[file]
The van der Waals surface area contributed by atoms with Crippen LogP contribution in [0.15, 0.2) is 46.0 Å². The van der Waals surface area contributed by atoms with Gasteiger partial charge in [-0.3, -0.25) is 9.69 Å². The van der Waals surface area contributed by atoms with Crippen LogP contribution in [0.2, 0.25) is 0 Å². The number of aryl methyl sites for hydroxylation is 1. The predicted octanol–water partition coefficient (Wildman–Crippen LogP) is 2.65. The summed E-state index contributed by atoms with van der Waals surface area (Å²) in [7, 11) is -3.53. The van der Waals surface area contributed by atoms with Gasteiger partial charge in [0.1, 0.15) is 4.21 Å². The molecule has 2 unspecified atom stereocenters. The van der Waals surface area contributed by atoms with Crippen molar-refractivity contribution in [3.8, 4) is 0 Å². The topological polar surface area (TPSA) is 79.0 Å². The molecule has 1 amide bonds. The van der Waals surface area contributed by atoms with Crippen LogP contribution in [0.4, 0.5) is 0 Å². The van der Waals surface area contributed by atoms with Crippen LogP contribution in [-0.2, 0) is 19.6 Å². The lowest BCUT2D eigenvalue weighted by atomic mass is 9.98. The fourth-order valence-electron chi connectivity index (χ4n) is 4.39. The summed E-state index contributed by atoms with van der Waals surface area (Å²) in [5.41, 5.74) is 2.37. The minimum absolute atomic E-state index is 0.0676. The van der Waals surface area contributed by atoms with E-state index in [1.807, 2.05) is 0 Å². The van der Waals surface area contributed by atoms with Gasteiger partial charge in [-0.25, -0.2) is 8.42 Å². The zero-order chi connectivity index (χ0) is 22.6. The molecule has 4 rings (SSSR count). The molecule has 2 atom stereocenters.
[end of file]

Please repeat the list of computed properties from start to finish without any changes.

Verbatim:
The van der Waals surface area contributed by atoms with Crippen LogP contribution in [0.15, 0.2) is 46.0 Å². The van der Waals surface area contributed by atoms with Gasteiger partial charge in [-0.3, -0.25) is 9.69 Å². The van der Waals surface area contributed by atoms with Crippen LogP contribution in [0.2, 0.25) is 0 Å². The number of aryl methyl sites for hydroxylation is 1. The predicted octanol–water partition coefficient (Wildman–Crippen LogP) is 2.65. The summed E-state index contributed by atoms with van der Waals surface area (Å²) in [7, 11) is -3.53. The van der Waals surface area contributed by atoms with Gasteiger partial charge in [0.1, 0.15) is 4.21 Å². The molecule has 2 unspecified atom stereocenters. The van der Waals surface area contributed by atoms with Crippen molar-refractivity contribution in [3.8, 4) is 0 Å². The topological polar surface area (TPSA) is 79.0 Å². The molecule has 1 amide bonds. The van der Waals surface area contributed by atoms with Crippen LogP contribution in [0.4, 0.5) is 0 Å². The van der Waals surface area contributed by atoms with Crippen LogP contribution in [-0.2, 0) is 19.6 Å². The lowest BCUT2D eigenvalue weighted by atomic mass is 9.98. The fourth-order valence-electron chi connectivity index (χ4n) is 4.39. The summed E-state index contributed by atoms with van der Waals surface area (Å²) in [5.41, 5.74) is 2.37. The minimum absolute atomic E-state index is 0.0676. The van der Waals surface area contributed by atoms with E-state index in [1.807, 2.05) is 0 Å². The van der Waals surface area contributed by atoms with Gasteiger partial charge in [-0.25, -0.2) is 8.42 Å². The zero-order chi connectivity index (χ0) is 22.6. The molecule has 4 rings (SSSR count). The molecule has 2 atom stereocenters.